"Uh... Sorry about that guys..."

Well-timed given the current presidential race, and CNN's recent broadcasting schedule -- but unconscionably late in the scheme of American history and world affairs -- the House of Representatives finally passed a resolution, apologizing to African-Americans for slavery and Jim Crow laws. Maybe an apology from the White House? Don't worry, I'm sure there are no hard feelings...

The nonbinding resolution, which passed on a voice vote, was introduced by Rep. Steve Cohen, a white lawmaker who represents a majority black district in Memphis, Tennessee.

While many states have apologized for slavery, it is the first time a branch of the federal government has done so, an aide to Cohen said.

In passing the resolution, the House also acknowledged the "injustice, cruelty, brutality and inhumanity of slavery and Jim Crow."

...The resolution states that "the vestiges of Jim Crow continue to this day."

"African-Americans continue to suffer from the consequences of slavery and Jim Crow -- long after both systems were formally abolished -- through enormous damage and loss, both tangible and intangible, including the loss of human dignity and liberty, the frustration of careers and professional lives, and the long-term loss of income and opportunity," the resolution states.
The House also committed itself to stopping "the occurrence of human rights violations in the future."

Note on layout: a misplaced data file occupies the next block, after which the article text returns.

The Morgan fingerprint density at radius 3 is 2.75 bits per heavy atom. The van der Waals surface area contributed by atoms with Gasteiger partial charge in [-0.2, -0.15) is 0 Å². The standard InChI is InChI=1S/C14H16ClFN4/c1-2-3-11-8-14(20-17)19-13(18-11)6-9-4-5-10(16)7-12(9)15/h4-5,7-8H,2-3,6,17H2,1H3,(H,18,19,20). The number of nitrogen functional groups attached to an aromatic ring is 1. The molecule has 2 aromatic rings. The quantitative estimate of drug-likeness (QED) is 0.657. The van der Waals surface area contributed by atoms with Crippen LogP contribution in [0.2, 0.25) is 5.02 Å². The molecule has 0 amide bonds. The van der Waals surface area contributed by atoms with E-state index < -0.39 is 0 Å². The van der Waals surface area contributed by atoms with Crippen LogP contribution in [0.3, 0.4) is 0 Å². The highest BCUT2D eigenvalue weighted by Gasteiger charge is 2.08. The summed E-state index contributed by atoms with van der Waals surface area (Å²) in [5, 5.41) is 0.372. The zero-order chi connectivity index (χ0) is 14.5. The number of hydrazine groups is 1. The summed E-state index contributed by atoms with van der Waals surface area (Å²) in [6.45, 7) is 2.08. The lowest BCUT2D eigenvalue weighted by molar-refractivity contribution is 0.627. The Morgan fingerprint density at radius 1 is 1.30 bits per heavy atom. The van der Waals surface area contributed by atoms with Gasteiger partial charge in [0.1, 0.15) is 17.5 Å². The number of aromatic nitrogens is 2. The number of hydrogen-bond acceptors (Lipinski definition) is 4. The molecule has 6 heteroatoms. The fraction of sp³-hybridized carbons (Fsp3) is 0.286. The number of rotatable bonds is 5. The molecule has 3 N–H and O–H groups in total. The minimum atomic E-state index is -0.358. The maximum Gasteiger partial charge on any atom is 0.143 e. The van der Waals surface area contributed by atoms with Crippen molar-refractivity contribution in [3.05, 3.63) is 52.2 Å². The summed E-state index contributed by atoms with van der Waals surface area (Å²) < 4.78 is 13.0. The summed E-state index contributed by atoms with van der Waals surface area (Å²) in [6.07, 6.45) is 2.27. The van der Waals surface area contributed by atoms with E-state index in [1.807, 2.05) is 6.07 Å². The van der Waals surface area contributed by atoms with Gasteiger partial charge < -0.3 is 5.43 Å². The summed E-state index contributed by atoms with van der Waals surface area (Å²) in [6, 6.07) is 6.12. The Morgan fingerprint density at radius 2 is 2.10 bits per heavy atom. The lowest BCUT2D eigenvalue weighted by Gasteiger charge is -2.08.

The resolution does not address the controversial issue of reparations. Some members of the African-American community have called on lawmakers to give cash payments or other financial benefits to descendents of slaves as compensation for the suffering caused by slavery.

Click here to read more.

As I have said before, I fully support reparations for slavery. Not only because we, as white Americans, have much to repent of. It goes far beyond that. As the CNN article says, "African Americans continue to suffer..."

There is no statute of limitations on sins of our fathers, past down generation-to-generation. An emerging Christianity recognizes the nails pounded into palms and feet of the past. A postmodern Christianity humbly rejects the corrupton of absolute power over a person or a people. As long as the wounds go unmended, unhealed, we have an obligation as a nation to make reparation for a country and economy built on the back of forced free labor.

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read more about my thoughts on Christianity in the real world at http://www.essenceproject.blogspot.com/...

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